"The act of surfing, the experience as a whole, defies description," Tony Farmer tells me. "More often than not, thoughtful introspection digresses into hippy-dippy cornball existentialism, 'That moment where you lose yourself and find yourself at the same time' Bodhi-isms. Thing is, it's all true. It just sounds ridiculous."
Farmer has been one of many local surfers enjoying to larger waves over the past couple of weeks—"I surfed today," he told me over the weekend, "and it was fucking Magic; big and stormy, a little wonky but plenty of juicy nuggets... See? I sound like a bleeding imbecile. But it's true. I cannot truly convey what surfing is or what it means to me. Very few can. I daresay William Finnegan paints it perfectly, poetically even, in his recent memoir Barbarian Days. Read that. It's fucking Magic, too.”
New York just got weeks of consistent, solid surf. The swell cleared the line up, with only the brave and experienced. No jokes, no foamies. Liquid walls, hollow drops, ocean size and currents that sweep you in minutes. Surfed out in the city has a whole new meaning.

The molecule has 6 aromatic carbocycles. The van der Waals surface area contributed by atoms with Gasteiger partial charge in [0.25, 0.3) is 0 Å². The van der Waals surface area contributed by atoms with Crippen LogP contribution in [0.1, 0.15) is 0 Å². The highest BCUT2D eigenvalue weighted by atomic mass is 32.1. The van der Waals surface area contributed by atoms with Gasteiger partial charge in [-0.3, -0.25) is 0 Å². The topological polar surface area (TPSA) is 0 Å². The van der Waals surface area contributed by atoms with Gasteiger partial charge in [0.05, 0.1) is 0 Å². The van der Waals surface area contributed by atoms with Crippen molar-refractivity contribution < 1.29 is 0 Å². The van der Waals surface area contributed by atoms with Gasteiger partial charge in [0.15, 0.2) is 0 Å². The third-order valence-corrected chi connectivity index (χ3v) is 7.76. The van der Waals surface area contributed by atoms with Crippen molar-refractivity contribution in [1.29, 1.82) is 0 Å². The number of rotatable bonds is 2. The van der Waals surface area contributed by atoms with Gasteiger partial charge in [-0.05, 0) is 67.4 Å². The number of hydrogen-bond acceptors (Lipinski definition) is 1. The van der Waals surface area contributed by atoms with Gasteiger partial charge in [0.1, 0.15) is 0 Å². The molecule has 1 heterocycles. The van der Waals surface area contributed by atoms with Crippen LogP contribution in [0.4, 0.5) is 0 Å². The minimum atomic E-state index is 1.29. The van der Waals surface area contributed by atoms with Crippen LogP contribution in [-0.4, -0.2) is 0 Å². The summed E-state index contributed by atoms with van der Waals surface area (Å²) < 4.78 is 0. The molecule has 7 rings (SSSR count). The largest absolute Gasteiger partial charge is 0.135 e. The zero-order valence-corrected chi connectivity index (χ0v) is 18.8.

“I can’t remember the last time we had solid chest high and bigger surf everyday," Michael Kololyan said. "It’s been twelve days in the row for me—which is practically unheard of arounds these parts of town. How do I feel about this swell? Noodle arms.”
This time the West is looking at the East Coast Surfline cameras wishing they were here. I got to photograph the beauty in the madness, document the feeling and share it with the surfers. The creative conversations, the fleeting perfect moments, the salty intoxication.
These photos were all taken at Rockaway Beach and Long Beach by Andreea Waters, a NY-based photographer and writer.